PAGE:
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Nature. 2015 Dec 3;528(7580):S68-76. doi: 10.1038/nature16046.

Sustainable HIV treatment in Africa through viral-load-informed differentiated care.

Author information

1
Department of Infection and Population Health, University College London, Rowland Hill Street, London NW3 2PF, UK.
2
Southern Africa Medical Unit (SAMU), Medecins sans Frontieres (MSF) SA, Waverley Business Park, Wyecroft Rd, Mowbray 7700, Cape Town, South Africa.
3
Clinton Health Access Initiative, 383 Dorchester Avenue, Boston, Massachusetts 02127, USA.
4
Médecins Sans Frontières, Access Campaign, rue du Lausanne 82, 1202 Geneva Switzerland.
5
Médecins Sans Frontières, 78 rue de Lausanne, Case Postale 116, 1211 Geneva 21, Switzerland.
6
Bill and Melinda Gates Foundation, PO Box 23350, Seattle, Washington 98199, USA.
7
MRC Clinical Trials Unit at UCL, Institute of Clinical Trials &Methodology, Aviation House, 125 Kingsway, London WC2B 6NH, UK.
8
Health Services Research &Policy, London School of Hygiene and Tropical Medicine, Room 134, 15-17 Tavistock Place, London WC1H 9SY, UK.
9
CHIP, Department of infectious diseases, Rigshospitalet, University of Copenhagen, Blegdamsvej 92100 Copenhagen, Denmark.
10
Department of Infectious Disease Epidemiology, Imperial College London, St Mary's Campus, Norfolk Place, London W2 1PG, UK.
11
Infectious Diseases Institute (IDI), College of Health Sciences, Makerere University, PO Box 22418, Kampala, Uganda.
12
HIV/AIDS and Global Hepatitis Programme, World Health Organization, 20 Ave Appia 1211, Geneva, Switzerland.
13
Department of Epidemiology, Johns Hopkins Bloomberg School of Public Health, 615 N. Wolfe Street E6531, Baltimore, Maryland 21205, USA.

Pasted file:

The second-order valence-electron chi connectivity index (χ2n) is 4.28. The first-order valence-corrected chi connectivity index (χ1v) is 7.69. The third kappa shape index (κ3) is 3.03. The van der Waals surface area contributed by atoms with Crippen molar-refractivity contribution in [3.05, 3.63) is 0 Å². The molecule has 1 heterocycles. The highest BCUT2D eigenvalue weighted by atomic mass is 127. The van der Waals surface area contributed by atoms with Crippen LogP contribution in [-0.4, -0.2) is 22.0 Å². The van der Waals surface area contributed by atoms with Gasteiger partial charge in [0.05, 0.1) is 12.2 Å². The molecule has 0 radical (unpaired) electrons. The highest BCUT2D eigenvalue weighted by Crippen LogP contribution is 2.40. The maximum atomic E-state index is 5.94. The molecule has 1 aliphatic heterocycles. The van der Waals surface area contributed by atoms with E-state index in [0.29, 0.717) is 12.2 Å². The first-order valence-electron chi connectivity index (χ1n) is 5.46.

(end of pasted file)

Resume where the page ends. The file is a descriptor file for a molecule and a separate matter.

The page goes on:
14
Department of Viroscience, Erasmus Medical Center, PO Box 20403000CA Rotterdam, the Netherlands.
15
International Diagnostics Centre, London School of Hygiene &Tropical, Medicine, Keppel Street, London WC1E 7HT, UK.
16
Kellogg School of Management, Northwestern University, 2001 Sheridan Road Evanston, Illinois 60208, USA.
17
WHO Country Office 86 Enterprise Road Cnr, Glenara PO Box CY 348, Causeway Harare, Zimbabwe.
18
Department of Molecular Medicine and Haematology, University of the Witwatersrand, South Africa.
19
Division of Infectious Disease, Laboratory Grant Building S-146, Office Lane 154, Stanford University Medical Center, 300 Pasteur Drive, Stanford, California 94305-5107, USA.
20
Massachusetts General Hospital Division of Infectious Diseases, 50 Staniford Street, 936 Boston, Massachusetts 02114, USA.
21
Medicine, Global Health and Epidemiology, University of Washington (UW), 325 9th Avenue, Seattle, Washington 98104, USA.
22
Department of Population Health, New York University School of Medicine, 227 East 30th Street Office 615, New York, New York 10016, USA.
23
Division of General Medical Disciplines, Department of Medicine Stanford University, MSOB 1265 Welch Road x332 Stanford, California 94305, USA.
24
University of Zimbabwe, College of Health Sciences, Department of Paediatrics and Child Health, PO Box A178, Avondale, Harare, Zimbabwe.